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The rocky shores of the north-east Atlantic have been long studied. Our focus is from Gibraltar to Norway plus the Azores and Iceland. Phylogeographic processes shape biogeographic patterns of biodiversity. Long-term and broadscale studies have shown the responses of biota to past climate fluctuations and more recent anthropogenic climate change. Inter- and intra-specific species interactions along sharp local environmental gradients shape distributions and community structure and hence ecosystem functioning. Shifts in domination by fucoids in shelter to barnacles/mussels in exposure are mediated by grazing by patellid limpets. Further south fucoids become increasingly rare, with species disappearing or restricted to estuarine refuges, caused by greater desiccation and grazing pressure. Mesoscale processes influence bottom-up nutrient forcing and larval supply, hence affecting species abundance and distribution, and can be proximate factors setting range edges (e.g., the English Channel, the Iberian Peninsula). Impacts of invasive non-native species are reviewed. Knowledge gaps such as the work on rockpools and host–parasite dynamics are also outlined.
In the frame of the COST ACTION ‘EMBOS’ (Development and implementation of a pan-European Marine Biodiversity Observatory System), coverage of intertidal macroalgae was estimated at a range of marine stations along the European coastline (Subarctic, Baltic, Atlantic, Mediterranean). Based on these data, we tested whether patterns in macroalgal diversity and distribution along European intertidal rocky shores could be explained by a set of meteo-oceanographic variables. The variables considered were salinity, sea surface temperature, photosynthetically active radiation, significant wave height and tidal range and were compiled from three different sources: remote sensing, reanalysis technique and in situ measurement. These variables were parameterized to represent average conditions (mean values), variability (standard deviation) and extreme events (minimum and maximum values). The results obtained in this study contribute to reinforce the EMBOS network approach and highlight the necessity of considering meteo-oceanographic variables in long-term assessments. The broad spatial distribution of pilot sites has allowed identification of latitudinal and longitudinal gradients manifested through species composition, diversity and dominance structure of intertidal macroalgae. These patterns follow a latitudinal gradient mainly explained by sea surface temperature, but also by photosynthetically active radiation, salinity and tidal range. Additionally, a longitudinal gradient was also detected and could be linked to wave height.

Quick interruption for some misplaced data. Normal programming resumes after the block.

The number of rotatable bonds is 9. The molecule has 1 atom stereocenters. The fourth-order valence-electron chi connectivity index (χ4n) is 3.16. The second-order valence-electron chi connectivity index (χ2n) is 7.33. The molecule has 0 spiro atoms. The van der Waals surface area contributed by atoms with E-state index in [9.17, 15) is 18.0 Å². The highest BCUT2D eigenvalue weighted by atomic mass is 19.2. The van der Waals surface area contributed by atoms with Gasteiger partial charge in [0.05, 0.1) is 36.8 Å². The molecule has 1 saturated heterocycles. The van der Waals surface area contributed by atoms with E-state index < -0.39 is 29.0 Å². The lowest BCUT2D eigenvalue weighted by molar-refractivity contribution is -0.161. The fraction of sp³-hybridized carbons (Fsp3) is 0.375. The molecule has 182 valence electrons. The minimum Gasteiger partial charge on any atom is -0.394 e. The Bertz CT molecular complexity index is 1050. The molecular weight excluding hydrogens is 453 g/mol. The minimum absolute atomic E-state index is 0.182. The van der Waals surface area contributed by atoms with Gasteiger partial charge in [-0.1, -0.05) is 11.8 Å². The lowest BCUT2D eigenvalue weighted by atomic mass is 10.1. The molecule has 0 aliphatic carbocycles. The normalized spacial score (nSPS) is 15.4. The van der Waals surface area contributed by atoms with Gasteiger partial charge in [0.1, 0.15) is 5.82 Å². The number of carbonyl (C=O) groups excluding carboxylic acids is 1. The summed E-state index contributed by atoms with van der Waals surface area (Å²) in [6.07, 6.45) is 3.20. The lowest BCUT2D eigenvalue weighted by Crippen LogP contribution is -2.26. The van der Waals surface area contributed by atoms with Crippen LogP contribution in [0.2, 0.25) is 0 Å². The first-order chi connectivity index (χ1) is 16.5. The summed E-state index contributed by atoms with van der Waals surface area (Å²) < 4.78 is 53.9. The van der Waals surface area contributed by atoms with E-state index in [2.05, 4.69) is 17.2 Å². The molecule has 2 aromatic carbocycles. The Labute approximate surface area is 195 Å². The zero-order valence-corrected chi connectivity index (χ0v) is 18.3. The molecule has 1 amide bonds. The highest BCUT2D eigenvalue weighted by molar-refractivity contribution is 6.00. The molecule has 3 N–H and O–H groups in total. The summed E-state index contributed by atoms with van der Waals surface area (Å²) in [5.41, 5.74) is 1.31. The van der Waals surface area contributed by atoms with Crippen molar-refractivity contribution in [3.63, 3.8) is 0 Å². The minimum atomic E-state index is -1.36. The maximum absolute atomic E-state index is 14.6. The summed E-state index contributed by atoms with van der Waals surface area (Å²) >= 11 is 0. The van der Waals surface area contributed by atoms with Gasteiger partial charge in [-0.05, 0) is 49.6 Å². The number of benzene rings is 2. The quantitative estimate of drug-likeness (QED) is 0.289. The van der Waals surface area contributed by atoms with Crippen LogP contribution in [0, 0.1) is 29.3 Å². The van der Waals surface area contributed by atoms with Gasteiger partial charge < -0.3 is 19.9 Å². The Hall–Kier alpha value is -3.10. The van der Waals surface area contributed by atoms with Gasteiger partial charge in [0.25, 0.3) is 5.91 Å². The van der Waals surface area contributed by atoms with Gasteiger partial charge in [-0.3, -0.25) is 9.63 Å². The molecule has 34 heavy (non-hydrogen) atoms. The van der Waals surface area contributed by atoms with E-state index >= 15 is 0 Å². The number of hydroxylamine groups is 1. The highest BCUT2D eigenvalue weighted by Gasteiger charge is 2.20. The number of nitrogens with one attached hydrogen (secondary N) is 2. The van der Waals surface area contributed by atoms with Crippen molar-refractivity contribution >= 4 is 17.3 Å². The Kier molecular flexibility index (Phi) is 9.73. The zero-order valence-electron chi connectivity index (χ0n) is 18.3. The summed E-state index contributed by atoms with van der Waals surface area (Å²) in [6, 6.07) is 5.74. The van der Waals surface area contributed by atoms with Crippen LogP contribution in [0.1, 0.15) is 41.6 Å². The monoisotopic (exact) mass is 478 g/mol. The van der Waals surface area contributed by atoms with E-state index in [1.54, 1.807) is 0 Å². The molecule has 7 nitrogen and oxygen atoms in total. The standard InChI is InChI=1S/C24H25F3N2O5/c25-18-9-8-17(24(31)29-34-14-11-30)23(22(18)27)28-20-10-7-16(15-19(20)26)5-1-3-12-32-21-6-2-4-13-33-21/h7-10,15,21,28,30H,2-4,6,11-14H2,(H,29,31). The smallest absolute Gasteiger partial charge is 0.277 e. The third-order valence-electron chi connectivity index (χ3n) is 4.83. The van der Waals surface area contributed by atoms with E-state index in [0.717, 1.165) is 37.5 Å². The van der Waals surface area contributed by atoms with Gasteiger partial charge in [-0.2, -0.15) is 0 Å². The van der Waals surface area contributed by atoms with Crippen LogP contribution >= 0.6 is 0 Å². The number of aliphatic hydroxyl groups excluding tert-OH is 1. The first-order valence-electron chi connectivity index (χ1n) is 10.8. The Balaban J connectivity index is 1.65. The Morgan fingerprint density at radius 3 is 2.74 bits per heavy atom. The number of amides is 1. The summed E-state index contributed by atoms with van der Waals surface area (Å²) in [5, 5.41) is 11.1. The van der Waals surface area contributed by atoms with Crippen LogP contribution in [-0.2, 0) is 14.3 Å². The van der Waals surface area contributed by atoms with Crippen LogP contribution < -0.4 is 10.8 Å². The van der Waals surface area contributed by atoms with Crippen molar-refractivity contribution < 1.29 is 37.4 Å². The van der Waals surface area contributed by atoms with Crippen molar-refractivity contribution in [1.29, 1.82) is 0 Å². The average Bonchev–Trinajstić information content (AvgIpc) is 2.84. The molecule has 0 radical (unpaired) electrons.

Few decision aids are available for patients with a serious illness who face many treatment and end-of-life decisions. We evaluated the Looking Ahead: Choices for Medical Care When You're Seriously Ill® patient decision aid (PtDA), one component of an early palliative care clinical trial.
Our participants included individuals with advanced cancer and their caregivers who had participated in the ENABLE (Educate, Nurture, Advise, Before Life Ends) early palliative care telehealth randomized controlled trial (RCT) conducted in a National Cancer Institute-designated cancer center, a U.S. Department of Veterans Affairs medical center, and affiliated outreach clinics in rural New England. ENABLE included six weekly patient and three weekly family caregiver structured sessions. Participants watched the Looking Ahead PtDA prior to session 3, which covered content on decision making and advance care planning. Nurse coaches employed semistructured interviews to obtain feedback from consecutive patient and caregiver participants approximately one week after viewing the Looking Ahead PtDA program (booklet and DVD).
Between April 1, 2011, and October 31, 2012, 57 patients (mean age = 64), 42% of whom had lung and 23% gastrointestinal cancer, and 20 caregivers (mean age = 59), 80% of whom were spouses, completed the PtDA evaluation. Participants reported a high degree of satisfaction with the PtDA format, as well as with its length and clarity. They found the format of using patient interviews “validating.” The key themes were: (1) “the earlier the better” to view the PtDA; (2) feeling empowered, aware of different options, and an urgency to participate in advance care planning.
Significance of results:
The Looking Ahead PtDA was well received and helped patients with a serious illness realize the importance of prospective decision making in guiding their treatment pathways. We found that this PtDA can help seriously ill patients prior to the end of life to understand and discuss future healthcare decision making. However, systems to routinely provide PtDAs to seriously ill patients are yet not well developed.